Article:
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Monday, September 16, 2013

Similarities and Differences

Question #1- Similarities and Differences
            It is difficult to completely compare the similarities and differences between teaching in America and teaching in Australia because my observations are based off of a limited exposure in either context (ex. one pre-practicum at home and a couple of days here in Australia). Even though that may be the case, certain aspects have stuck out as being either similar or different. Similarities have been shown in both the classroom layout and teacher collaboration, while differences have come in teaching style and schedules.
            With classroom layout, both the class in Boston and the class in Australia seemed to be set up very similarly. The teacher’s desk is located in the front by the smart board, with the students all set up facing the teachers. In both classes, the students each had individual desks that were set up in groups of four students each. The classrooms were both highly decorated with very little white space on the walls. Decorations include posters of the class rules and behaviors, the date, when the class birthdays are, and most importantly, student work. It showed both teachers wanted to show they valued what their students completed and respected the quality of their work. Because the actual size of both classrooms was very much the same, it seemed both teachers were utilizing the space in a way to make the most out of it without making it seem cramped or overcrowded.
            The second similarity noticed was the use of teacher collaboration. Teachers within the same grade work together in terms of planning lessons and making sure students in the same grade are being taught the same concepts and information. Co-planning is done when creating the actual activities and when planning out the schedule of when certain things need to be done. This is done throughout the day during the different breaks. For example, during lunch when the teachers are not on duty, they are all in the staff room and discussing what needs to be done. This was present in both schools, and showed the teachers truly cared about their students’ success because even during their break of the day, they were still discussing what could be done to benefit the students.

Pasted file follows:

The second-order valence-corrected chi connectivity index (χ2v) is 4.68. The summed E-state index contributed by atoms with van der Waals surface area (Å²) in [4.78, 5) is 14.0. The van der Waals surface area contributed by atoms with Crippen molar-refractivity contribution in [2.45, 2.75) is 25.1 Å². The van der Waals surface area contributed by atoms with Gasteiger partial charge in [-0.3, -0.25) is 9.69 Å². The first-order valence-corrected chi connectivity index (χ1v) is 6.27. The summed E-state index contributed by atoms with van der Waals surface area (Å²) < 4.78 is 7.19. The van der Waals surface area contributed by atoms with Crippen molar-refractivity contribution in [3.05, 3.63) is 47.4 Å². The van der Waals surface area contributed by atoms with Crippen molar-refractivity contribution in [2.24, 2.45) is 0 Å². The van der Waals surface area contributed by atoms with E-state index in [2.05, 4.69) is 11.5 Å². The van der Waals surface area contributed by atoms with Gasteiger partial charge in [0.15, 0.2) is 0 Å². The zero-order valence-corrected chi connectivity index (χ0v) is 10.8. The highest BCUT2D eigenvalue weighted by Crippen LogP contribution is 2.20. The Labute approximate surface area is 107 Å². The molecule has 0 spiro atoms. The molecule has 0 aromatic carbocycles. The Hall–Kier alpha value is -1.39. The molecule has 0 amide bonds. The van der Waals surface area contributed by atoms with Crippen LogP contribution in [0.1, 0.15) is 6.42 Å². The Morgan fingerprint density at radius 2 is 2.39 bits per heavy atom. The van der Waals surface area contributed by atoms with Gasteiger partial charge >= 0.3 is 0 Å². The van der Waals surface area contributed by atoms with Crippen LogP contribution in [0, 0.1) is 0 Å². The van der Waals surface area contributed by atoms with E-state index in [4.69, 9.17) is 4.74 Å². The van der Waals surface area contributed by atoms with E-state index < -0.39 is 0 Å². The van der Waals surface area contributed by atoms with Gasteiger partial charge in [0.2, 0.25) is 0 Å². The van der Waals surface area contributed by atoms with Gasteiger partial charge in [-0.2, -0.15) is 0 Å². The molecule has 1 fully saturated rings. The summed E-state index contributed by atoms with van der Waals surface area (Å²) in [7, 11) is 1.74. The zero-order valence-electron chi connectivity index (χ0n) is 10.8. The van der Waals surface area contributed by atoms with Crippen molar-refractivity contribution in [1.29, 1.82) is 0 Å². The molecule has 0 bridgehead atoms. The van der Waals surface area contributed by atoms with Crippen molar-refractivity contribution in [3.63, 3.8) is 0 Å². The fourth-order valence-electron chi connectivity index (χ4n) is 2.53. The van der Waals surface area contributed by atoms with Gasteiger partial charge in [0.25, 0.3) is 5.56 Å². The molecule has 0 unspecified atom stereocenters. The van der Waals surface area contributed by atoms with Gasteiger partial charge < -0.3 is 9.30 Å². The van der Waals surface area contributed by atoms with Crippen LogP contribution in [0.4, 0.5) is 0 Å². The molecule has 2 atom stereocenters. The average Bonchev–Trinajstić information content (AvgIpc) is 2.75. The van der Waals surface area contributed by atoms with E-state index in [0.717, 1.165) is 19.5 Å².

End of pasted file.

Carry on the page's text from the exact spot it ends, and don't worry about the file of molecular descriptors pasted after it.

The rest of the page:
The first difference came into play in regards to teaching styles. In Australia, there seems to be more independent work on the part of the students, as opposed to more group and teacher oriented work seen in my first pre-practicum. In my pre-practicum here, the amount of time the teacher spends teaching each individual lesson seems to be less. This is not to say that the teacher in Australia does less teaching altogether, it is just broken up differently. It is a quick teaching session and then the students move on to complete and correct a worksheet addressing the specific topic. After that there is another short lesson followed by more independent work on that lesson. Students are occasionally allowed to work with the person next to them, but usually the work is done on their own. In my first pre-practicum, each individual lesson was longer and students were encouraged to engage with the people around them for certain activities.
            The second difference was in regards to the schedules of the day, however this could just be because I am now in a first grade classroom, as opposed to a third grade classroom. Students here receive more breaks throughout the day with both a thirty-minute recess and a fifty-minute lunch break at different times in the day. Switching between different activities also occurs at a much faster rate than my first pre-practicum, but again that could be due to third graders having a longer attention span than first graders. Regardless of the similarities and differences, both schools have proven to be very successful in what they are trying to accomplish, showing that when comparing the methods of different schools, it does not have to mean looking at one as ultimately being better than the other. 

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